Hi Guideposts, I'm Maryanne Curran and I'm here to talk a little bit about being a caregiver for my parents, and I continue to be a caregiver for my younger sister, Gayle, who is intellectually disabled.
I don't even know how one becomes a caregiver. I think it's sort of something you get into because you have to. I am the second of five kids in my family, and the youngest child is my sister Gayle, who was born intellectually disabled, and I am her guardian as well as her caregiver today. And I didn't even know that was something one did. It was just sort of like I'm the big sister, you look after your little sisters. That's part of life.
It was around 2002 or so that my mom's health started to deteriorate. After a lot of different doctor's appointments, we got a diagnosis, which was a pretty rare disease called progressive supranuclear palsy. People with PSP, as it's called, typically live from five to seven years, and my mom was pretty much right on track, on the seventh year.
It was really sad because she was such a vital person for us. She had said to me one time that she thought she might have to go into a nursing home, and I said, "No, Mom, not unless we can get one that will take Dad, me and Gayle and you all in the same room," and she liked that, so that was good. And that's one thing I think I'm most proud of is that we were able to keep her home with us the whole time.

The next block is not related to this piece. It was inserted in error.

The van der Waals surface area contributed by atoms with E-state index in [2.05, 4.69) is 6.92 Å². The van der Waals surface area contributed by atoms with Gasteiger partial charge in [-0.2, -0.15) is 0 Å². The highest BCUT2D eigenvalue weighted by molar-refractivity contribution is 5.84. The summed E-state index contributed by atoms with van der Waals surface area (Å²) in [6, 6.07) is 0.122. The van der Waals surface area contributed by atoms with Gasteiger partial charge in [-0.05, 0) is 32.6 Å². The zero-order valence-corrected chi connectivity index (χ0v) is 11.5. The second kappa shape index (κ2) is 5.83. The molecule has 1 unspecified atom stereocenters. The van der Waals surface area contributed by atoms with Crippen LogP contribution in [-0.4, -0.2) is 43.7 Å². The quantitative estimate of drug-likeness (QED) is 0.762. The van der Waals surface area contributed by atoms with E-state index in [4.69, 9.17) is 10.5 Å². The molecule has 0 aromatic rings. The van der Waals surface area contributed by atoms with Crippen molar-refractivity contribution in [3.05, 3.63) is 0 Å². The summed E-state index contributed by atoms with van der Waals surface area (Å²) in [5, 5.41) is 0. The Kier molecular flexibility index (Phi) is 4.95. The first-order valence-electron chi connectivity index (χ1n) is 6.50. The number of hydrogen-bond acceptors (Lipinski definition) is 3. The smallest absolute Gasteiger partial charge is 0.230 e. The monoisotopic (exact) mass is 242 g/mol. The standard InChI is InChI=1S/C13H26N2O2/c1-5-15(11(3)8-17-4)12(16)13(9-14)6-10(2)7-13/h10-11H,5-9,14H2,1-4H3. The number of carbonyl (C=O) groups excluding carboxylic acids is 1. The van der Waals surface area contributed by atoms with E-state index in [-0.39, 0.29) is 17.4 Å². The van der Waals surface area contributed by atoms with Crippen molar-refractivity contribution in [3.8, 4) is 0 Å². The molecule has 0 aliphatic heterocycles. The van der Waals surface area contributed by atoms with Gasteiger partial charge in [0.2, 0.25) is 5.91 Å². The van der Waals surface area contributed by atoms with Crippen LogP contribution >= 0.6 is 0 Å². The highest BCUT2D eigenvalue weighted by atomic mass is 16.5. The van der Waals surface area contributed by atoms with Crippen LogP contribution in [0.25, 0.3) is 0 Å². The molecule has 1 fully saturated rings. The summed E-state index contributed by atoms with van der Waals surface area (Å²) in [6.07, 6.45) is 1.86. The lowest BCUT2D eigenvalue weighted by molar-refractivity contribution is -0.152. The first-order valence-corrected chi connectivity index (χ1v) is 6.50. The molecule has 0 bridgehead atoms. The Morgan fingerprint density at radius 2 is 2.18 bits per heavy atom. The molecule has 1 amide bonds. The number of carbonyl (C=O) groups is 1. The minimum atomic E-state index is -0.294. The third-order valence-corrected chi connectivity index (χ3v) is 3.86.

And so then after Mom passed, it's sort of like my dad, you know, he was two years older than my mom. He had a stroke -- a couple of strokes and a seizure and what not, and he died in 2012.
I think humor is the most important thing. It's really the thing he passed on to all of us. Because I can remember he told each of us in his own way, he said, "I'm not rich, so there's not much I can give you monetarily, but I can make sure you laugh."
Life's tough, and it's tough for all of us in our own way, so I think it's really important just to keep your humor and it makes life easier, I think. It makes it more enjoyable, too.
A couple of things I've learned from being a caregiver, too, is I think I'm stronger than I think I am, because I never thought I could do any of the stuff that I did. I think to be a good caregiver, you really have to be a good advocate for the person you're caring for, because you've got to speak up. Because even like when my mom was sick, we knew something was wrong and she knew something was wrong, but we couldn't get the diagnosis, but we had to keep up on that.
And sometimes, whenever we would have like a tough day, you know something would go wrong or whatever, I would--you know, I can remember this happening a few times--I would just kind of take a deep breath and I would just get this sense of calm, and I think that was the Lord telling me, "You're not alone, kid. Just hang in there, but you're not alone." And I think that always helps out all of us in our own way.